This section is from the book "Dart's Treatise On The Law And Practice Relating To Vendors And Purchasers Of Real Estate", by J. Henry Dart . Also available from Amazon: A treatise on the law and practice relating to vendors and purchasers of real estate.
Or no title shown to extent of interest contracted for; or to material part of estate;
(t) Stewart v. Alliston, (1815) 1 Mer. 26.
(u) Langford v. Sehnes, (1857) 3 K. & J. 220 ; Smith v. Watts, (185&) 4 Dr. 338.
(x) Collier v. Jenkins, (1831) You. 295 ; Hughes v. Jones, (18G1) 3 D. F. & J. 307 ; 31 L. J. Ch. 83.
(y) Linehan v. Cotter, (1844) 7 Ir. Eq. R. 176 ; Sug. 14th ed. 304.
(z) Sug. 14th ed. 308.
(a) Dalby v. Fallen, (1830) 1 R. & M. 296 ; see Price v. Griffith, (1851) 1 D. M. & G. 80 ; 21 L. J. Ch. 78 ; Re Arnold, (1880) 14 Ch. D. 270.
(b) A.-G. v. Day, (1749) 1 Ves. sen. 218, 224.
(c) Roffey v. Shalleross, (1819) 4 Mad. 227 ; cited (1834) 2 M. & K. 726.
(d) Sug. 14th ed. 299; see Mort-lock v. Butter, (1804) 10 Ves. at p. 306; Halsey v. Grant, (1806) 13 Ves. 77, 78 ; Vignolles v. Bowen, (1847) 12 Ir. Eq. R. 194, 198.
(e) Long v. Fletcher, (1709) 2 Eq. Ca. Abr. 5.
(f) Weston v. Savage, (1879) 10 Ch. D. 736 ; 48 L. J. Ch. 239.
(y) See Knatchbull v. Grueber, (1815)
Or to one of two estates sold; or where incumbrances, etc. exist which would affect enjoyment;
1 Mad. 167 ; and Halsey v. Grant, (1806) 13 Ves. 79; Magtennis v. Fallon, (1829) 2 Moll, at p. 588 ; Stewart v. Marq. Conyngham, (1851) 1 Ir. Ch.R. 534, 573.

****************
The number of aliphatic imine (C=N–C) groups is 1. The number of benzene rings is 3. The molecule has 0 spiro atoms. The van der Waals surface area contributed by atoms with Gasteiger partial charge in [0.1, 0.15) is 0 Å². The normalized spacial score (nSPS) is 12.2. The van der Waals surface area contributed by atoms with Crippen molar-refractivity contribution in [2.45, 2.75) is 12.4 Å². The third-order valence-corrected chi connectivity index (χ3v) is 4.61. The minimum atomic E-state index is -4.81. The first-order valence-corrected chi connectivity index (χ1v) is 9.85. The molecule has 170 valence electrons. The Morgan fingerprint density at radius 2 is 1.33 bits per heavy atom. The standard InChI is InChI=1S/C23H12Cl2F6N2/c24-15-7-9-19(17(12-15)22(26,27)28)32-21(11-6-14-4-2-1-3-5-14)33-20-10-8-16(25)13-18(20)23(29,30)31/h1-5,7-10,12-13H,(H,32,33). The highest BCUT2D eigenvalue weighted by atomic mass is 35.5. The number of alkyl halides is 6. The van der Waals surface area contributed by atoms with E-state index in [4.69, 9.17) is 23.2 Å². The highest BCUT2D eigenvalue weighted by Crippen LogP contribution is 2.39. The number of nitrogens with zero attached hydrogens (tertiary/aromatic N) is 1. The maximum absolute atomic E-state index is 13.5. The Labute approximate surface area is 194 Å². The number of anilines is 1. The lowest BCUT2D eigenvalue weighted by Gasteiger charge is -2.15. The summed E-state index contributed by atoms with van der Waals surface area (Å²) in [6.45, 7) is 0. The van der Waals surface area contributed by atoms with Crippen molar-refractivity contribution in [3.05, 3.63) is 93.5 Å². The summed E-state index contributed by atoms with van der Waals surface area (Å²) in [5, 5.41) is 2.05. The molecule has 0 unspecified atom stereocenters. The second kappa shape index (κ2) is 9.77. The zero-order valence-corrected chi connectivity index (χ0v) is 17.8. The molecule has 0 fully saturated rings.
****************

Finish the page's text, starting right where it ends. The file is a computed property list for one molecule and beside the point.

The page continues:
(h) Sug. 14th ed. 316.
(i) Portman v. Mill, (1826) 2 Rus. 570 ; 8 L. J. N. S. Ch. 161; Whitte-more v. W., (1869) 8 Eq. 603; in which case there was a condition that no compensation should be allowed for misdescription; and see Re Fawcett and Holmes, (1889) 42 Ch. D. 150 ; 58 L. J. Ch. 763.
(k) Cf. Brewer v. Brown, (1884) 28 Ch. D. 309 ; 54 L. J. Ch. 605.
(l) Prendergast v. Eyre, (1828) 2
Hog. 78, 81.
(m) See S. C, p. 94; Sug. 14th ed. 313, 315.
(n) Knatchhull v. Grueber (1815) 1 Mad. 153; (1817) 3 Mer. 124, 141; and see (1834) 2 M. & K. at p. 728.
(o) Peers v. Lambert, (1844) 7 Beav. 546 ; and see Drewe v. Hanson, (1802) 6 Ves. 678 ; (1806) 13 Ves. 78 ; Sug. 14 th ed. 316, where earlier decisions of a contrary tendency have been disapproved of.
(p) Perkins v. Ede, (1852) 16 Beav. 193.
(q) Ker v. Clohery, (1819) Sug. 14th ed. 321; Binks v. Lord Rokeby, (1818) 2 Sw. 222.
Upon a similar principle, it has been held, at Law, that a purchaser having contracted for the assignment of a subsisting lease, cannot be required to accept a new lease as original lessee; his liability being greater under the lease than it would be under the assignment (c). So, where, on or matters exist which increase liability of purchaser;
(r) Jones v. Rimmer, (1880) 14 Ch. D. 588; 49 L.J. Ch. 775.
(s) See Seaman v. Vaicdrey, (1810) 16 Ves. 390; Sug. 14th ed. 312; Martin v. Cotter, (1846) 3 J. & L. 496, 509 ; Hayford v. Griddle, (1855) 22 Beav. 480 ; Ramsden v. Hurst, (1858) 4 Jur. N. S. 200; 27 L. J. Ch. 482; Kerr v. Pawson, (1858) 25 Beav. 394 ; 27 L. J. Ch. 594 ; Pretty v. Solly, (1859) 26 Beav. 606; and see Upperton v. Nicholson, (1871) 6 Ch. 436; 40 L. J. Ch. 401.
(t) See Shackleton v. Sutcliffe, (1847) 1 De G. & S. 609, where only about four and a half out of thirty acres contracted for were subject to the easements. As to the importance of such an easement, see Goodhart v. Hyett, (1883) 25 Ch. D. 182 ; 53 L. J. Ch. 219.